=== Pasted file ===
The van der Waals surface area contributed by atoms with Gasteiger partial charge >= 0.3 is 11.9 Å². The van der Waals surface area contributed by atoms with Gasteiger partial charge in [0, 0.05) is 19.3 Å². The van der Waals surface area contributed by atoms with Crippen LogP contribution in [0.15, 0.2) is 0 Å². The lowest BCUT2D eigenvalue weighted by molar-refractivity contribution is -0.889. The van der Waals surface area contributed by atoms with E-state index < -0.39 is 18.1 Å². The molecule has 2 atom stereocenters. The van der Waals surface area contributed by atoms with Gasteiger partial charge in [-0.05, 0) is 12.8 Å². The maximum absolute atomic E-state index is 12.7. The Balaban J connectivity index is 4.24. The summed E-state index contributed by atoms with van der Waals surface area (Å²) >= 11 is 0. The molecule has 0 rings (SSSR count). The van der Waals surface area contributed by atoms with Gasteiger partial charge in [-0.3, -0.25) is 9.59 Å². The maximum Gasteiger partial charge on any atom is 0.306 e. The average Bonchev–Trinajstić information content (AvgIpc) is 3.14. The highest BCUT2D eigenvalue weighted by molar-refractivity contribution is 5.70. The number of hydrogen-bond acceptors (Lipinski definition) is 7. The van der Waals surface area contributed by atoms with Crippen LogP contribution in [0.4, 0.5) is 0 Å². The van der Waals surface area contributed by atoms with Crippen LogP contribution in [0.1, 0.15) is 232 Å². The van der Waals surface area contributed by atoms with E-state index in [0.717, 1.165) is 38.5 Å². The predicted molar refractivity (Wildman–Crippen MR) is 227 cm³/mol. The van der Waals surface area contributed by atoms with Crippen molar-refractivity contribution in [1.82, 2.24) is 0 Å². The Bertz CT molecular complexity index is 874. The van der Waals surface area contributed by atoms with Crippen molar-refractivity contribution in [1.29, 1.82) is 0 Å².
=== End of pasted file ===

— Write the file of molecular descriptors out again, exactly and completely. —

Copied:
The van der Waals surface area contributed by atoms with Gasteiger partial charge >= 0.3 is 11.9 Å². The van der Waals surface area contributed by atoms with Gasteiger partial charge in [0, 0.05) is 19.3 Å². The van der Waals surface area contributed by atoms with Crippen LogP contribution in [0.15, 0.2) is 0 Å². The lowest BCUT2D eigenvalue weighted by molar-refractivity contribution is -0.889. The van der Waals surface area contributed by atoms with E-state index < -0.39 is 18.1 Å². The molecule has 2 atom stereocenters. The van der Waals surface area contributed by atoms with Gasteiger partial charge in [-0.05, 0) is 12.8 Å². The maximum absolute atomic E-state index is 12.7. The Balaban J connectivity index is 4.24. The summed E-state index contributed by atoms with van der Waals surface area (Å²) >= 11 is 0. The molecule has 0 rings (SSSR count). The van der Waals surface area contributed by atoms with Gasteiger partial charge in [-0.3, -0.25) is 9.59 Å². The maximum Gasteiger partial charge on any atom is 0.306 e. The average Bonchev–Trinajstić information content (AvgIpc) is 3.14. The highest BCUT2D eigenvalue weighted by molar-refractivity contribution is 5.70. The number of hydrogen-bond acceptors (Lipinski definition) is 7. The van der Waals surface area contributed by atoms with Crippen LogP contribution in [0.4, 0.5) is 0 Å². The van der Waals surface area contributed by atoms with Crippen LogP contribution in [0.1, 0.15) is 232 Å². The van der Waals surface area contributed by atoms with E-state index in [0.717, 1.165) is 38.5 Å². The predicted molar refractivity (Wildman–Crippen MR) is 227 cm³/mol. The van der Waals surface area contributed by atoms with Crippen molar-refractivity contribution in [1.82, 2.24) is 0 Å². The Bertz CT molecular complexity index is 874. The van der Waals surface area contributed by atoms with Crippen molar-refractivity contribution in [1.29, 1.82) is 0 Å².